Snap judgment: Samsung Galaxy S3 smart phone

samsung-s3

Image Credit: Samsung

Samsung held the North American launch for the latest iteration of its flagship Galaxy phone in New York today. Sizzle came courtesy of white pleather furniture, lots of blue light, 100-degree heat outside, and basketball-star guests Bill Walton, Steve Nash, and Kevin Love inside — not to mention the speculative buzz about whether the new device will be an “iPhone killer.”

The Galaxy S3 will be available in the U.S. starting Thursday, but it had its worldwide unveiling in London back in May, so the tech-savvy crowd who came today wielding iPhones, various Android devices, and fancy cameras with interactive touchscreens (not a Blackberry in sight, however — sorry RIM!) was already familiar with the storyline: The S3 is a cool phone, probably the best Galaxy yet, but it’s up for debate whether it is awarded the Android crown over HTC’s One X phone.

Oh, and that “iPhone killer” moniker? It will likely remain out of reach for at least another generation. Certainly, the Galaxy boasts a ton of obvious advantages over the iPhone. For starters, though both are priced at about $199 for the 16 GB models, the Galaxy is available on five carriers: Sprint, Verizon, T-Mobile, AT&T, and US Cellular — a big differentiator from the three-carrier iPhone.

Then there’s the Galaxy’s beautiful 4.8-inch HD screen (iPhone’s is just 3.5). If you’re a specs geek, you know that the Samsung screen technically has less resolution than the iPhone 4S’s retina display. It looked every bit as bright and clear to this iPhone owner — I played with it for about an hour — and the Galaxy’s larger size makes easier on the eyes for watching a video or reading a longer article.

The Galaxy’s plastic casing may be a turnoff for some. The thin, streamlined device is noticeably lighter than an iPhone, but it also feels less durable. Samsung equipped it with the same Gorilla Glass front as on the iPhone, and it’s said to be just as sturdy (no one at today’s event was testing that theory, of course). But there’s no getting around a chintzy feel when you first pick it up.

As for the Galaxy’s unique features, one of the most intriguing was AllShare., which enables seamless sharing of video, photos, or music (without using your data plan). AllShare Play allows the user to stream media to a home theater system over WiFi, and the AllShare group sharing feature enables instant sharing of photos between up to six Galaxy phones.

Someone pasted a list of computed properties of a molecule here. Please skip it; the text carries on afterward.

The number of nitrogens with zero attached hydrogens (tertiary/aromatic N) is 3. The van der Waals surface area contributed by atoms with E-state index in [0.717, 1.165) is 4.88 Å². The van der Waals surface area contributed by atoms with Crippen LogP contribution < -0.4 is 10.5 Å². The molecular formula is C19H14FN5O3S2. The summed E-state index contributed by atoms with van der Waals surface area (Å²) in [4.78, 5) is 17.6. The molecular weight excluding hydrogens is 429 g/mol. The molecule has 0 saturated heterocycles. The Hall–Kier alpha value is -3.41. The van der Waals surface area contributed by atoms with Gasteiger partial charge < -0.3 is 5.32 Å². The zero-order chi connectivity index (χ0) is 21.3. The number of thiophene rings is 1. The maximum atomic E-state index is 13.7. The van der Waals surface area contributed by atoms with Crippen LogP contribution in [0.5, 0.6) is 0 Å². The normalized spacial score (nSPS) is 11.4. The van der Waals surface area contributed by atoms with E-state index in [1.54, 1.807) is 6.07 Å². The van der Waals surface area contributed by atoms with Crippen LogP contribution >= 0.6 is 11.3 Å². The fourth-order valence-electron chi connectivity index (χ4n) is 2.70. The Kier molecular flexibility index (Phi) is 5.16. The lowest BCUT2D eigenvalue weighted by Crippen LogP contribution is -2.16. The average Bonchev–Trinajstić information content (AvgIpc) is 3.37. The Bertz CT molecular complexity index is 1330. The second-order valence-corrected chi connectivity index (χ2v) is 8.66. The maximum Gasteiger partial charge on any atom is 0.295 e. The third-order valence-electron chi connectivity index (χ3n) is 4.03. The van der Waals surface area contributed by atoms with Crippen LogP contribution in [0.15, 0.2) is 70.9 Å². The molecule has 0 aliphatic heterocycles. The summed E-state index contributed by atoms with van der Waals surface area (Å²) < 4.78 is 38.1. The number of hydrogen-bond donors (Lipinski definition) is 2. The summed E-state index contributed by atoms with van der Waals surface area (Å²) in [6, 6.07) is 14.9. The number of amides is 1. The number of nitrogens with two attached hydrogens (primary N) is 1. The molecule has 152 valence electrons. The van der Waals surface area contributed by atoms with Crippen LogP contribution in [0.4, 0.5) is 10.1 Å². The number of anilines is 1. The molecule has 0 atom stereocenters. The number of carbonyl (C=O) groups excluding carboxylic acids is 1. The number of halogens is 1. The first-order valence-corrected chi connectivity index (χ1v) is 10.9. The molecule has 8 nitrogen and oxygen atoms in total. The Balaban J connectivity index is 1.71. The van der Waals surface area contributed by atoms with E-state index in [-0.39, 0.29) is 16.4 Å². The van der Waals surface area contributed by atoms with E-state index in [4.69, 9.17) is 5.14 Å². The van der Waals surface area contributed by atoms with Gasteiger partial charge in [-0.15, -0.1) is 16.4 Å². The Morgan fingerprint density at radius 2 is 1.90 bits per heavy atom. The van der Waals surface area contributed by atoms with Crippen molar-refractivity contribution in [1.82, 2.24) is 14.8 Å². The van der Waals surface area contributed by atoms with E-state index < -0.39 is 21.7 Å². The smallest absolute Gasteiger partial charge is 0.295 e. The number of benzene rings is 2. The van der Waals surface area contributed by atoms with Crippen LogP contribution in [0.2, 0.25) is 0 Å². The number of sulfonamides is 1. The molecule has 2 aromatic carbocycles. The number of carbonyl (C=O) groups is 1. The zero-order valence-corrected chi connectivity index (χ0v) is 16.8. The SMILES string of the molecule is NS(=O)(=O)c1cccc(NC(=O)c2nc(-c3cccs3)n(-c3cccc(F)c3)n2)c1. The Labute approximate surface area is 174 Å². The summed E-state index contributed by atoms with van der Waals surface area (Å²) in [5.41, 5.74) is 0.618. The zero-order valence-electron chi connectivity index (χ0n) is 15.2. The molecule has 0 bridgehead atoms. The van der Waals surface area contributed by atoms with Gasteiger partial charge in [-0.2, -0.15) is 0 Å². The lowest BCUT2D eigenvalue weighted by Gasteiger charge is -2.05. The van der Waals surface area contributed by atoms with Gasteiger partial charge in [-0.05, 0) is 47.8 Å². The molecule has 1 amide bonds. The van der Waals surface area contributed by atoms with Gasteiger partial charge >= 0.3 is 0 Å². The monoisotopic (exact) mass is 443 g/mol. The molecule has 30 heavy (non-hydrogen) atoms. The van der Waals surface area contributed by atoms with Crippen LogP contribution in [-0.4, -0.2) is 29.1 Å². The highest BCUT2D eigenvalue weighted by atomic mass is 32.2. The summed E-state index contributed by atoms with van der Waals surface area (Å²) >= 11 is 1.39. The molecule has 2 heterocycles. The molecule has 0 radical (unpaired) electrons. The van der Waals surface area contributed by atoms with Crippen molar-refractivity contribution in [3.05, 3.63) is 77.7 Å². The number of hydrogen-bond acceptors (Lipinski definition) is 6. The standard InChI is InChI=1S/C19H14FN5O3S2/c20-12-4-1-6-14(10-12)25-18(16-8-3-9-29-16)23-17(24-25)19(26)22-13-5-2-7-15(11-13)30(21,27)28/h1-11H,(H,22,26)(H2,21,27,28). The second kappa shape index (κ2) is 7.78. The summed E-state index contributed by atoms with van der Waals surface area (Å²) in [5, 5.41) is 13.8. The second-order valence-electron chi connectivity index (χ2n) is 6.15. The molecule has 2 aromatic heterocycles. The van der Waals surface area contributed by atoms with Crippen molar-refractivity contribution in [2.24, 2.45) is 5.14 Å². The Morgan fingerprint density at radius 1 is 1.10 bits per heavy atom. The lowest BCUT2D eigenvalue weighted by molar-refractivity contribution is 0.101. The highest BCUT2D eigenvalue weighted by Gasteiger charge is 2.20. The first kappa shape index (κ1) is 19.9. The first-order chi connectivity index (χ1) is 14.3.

The eight-megapixel camera was also impressive. Picture quality seemed about on par with most smart phones, but the S3 comes bundled with a bunch of fun photo (and video) editing software, as well as its rapid-fire Burst Shot feature, which enables up to 20 photos per second and claims to be capable of automatically picking the best of the spray-and-pray bunch based on lighting, focus, and other aspects (the feature seemed to work as advertised, based on today’s demo).

One thing I was disappointed to not see today was the Galaxy’s S Voice, Samsung’s answer to Siri. Most reviews have been fairly critical of the technology, saying it is unreliable and fails to consistently understand commands. The feature was completely absent from the presentation today, and I was told it’s because they can’t access the network S Voice needs from the venue where the presentation was held. Considering how highly touted the feature was when the device rolled out in London, this felt like a weak excuse. Perhaps future upgrades will improve S Voice, but for now the feature seems more like a beta version add-on.

The other disappointment was the built-in facial recognition technology, which is supposed to recognize faces in your photos, automatically label them, and assign them to your contacts for one-touch sharing. This feature was also absent from formal presentations, and when I asked for a demo at one of the stations, the software failed to recognize the subject of three almost-identical portraits. On the bright side, you can manually label faces in your photos and later go back and sort by name, similar to the way you can in iPhoto, but it’s a feature that’s not available on the iPhone.

Bottom line: The Galaxy S3 is a nice step forward for Samsung, providing a number of fun, useful features for media consumption and sharing. The light plastic frame may be a deal breaker for some, but the larger screen is awesome and makes the iPhone display feel cramped, even outdated. But with key features seeming not yet ready for prime time, and pricing being about the same as the iPhone, Samsung isn’t likely to unseat the king just yet.


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